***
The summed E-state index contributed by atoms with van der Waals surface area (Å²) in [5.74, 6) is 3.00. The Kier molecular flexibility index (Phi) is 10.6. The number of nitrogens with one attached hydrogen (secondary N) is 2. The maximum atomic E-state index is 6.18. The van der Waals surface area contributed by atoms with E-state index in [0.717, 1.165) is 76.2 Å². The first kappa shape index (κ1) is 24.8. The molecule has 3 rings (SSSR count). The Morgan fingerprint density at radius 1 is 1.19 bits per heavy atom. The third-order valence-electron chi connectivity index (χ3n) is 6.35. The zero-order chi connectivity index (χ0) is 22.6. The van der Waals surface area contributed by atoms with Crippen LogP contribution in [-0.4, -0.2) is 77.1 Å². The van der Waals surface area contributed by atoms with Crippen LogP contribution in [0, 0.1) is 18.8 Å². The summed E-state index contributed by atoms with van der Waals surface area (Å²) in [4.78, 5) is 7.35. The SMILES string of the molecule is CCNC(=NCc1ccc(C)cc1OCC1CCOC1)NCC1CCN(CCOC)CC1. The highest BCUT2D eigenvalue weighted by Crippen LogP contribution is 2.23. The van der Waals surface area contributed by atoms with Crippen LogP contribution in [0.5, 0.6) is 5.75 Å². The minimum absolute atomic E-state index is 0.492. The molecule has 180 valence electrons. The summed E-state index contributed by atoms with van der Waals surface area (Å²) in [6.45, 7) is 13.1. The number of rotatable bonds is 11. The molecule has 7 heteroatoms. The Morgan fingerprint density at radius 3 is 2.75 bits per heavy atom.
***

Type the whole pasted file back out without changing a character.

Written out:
The summed E-state index contributed by atoms with van der Waals surface area (Å²) in [5.74, 6) is 3.00. The Kier molecular flexibility index (Phi) is 10.6. The number of nitrogens with one attached hydrogen (secondary N) is 2. The maximum atomic E-state index is 6.18. The van der Waals surface area contributed by atoms with E-state index in [0.717, 1.165) is 76.2 Å². The first kappa shape index (κ1) is 24.8. The molecule has 3 rings (SSSR count). The Morgan fingerprint density at radius 1 is 1.19 bits per heavy atom. The third-order valence-electron chi connectivity index (χ3n) is 6.35. The zero-order chi connectivity index (χ0) is 22.6. The van der Waals surface area contributed by atoms with Crippen LogP contribution in [-0.4, -0.2) is 77.1 Å². The van der Waals surface area contributed by atoms with Crippen LogP contribution in [0, 0.1) is 18.8 Å². The summed E-state index contributed by atoms with van der Waals surface area (Å²) in [4.78, 5) is 7.35. The SMILES string of the molecule is CCNC(=NCc1ccc(C)cc1OCC1CCOC1)NCC1CCN(CCOC)CC1. The highest BCUT2D eigenvalue weighted by Crippen LogP contribution is 2.23. The van der Waals surface area contributed by atoms with Crippen LogP contribution in [0.5, 0.6) is 5.75 Å². The minimum absolute atomic E-state index is 0.492. The molecule has 180 valence electrons. The summed E-state index contributed by atoms with van der Waals surface area (Å²) in [6.45, 7) is 13.1. The number of rotatable bonds is 11. The molecule has 7 heteroatoms. The Morgan fingerprint density at radius 3 is 2.75 bits per heavy atom.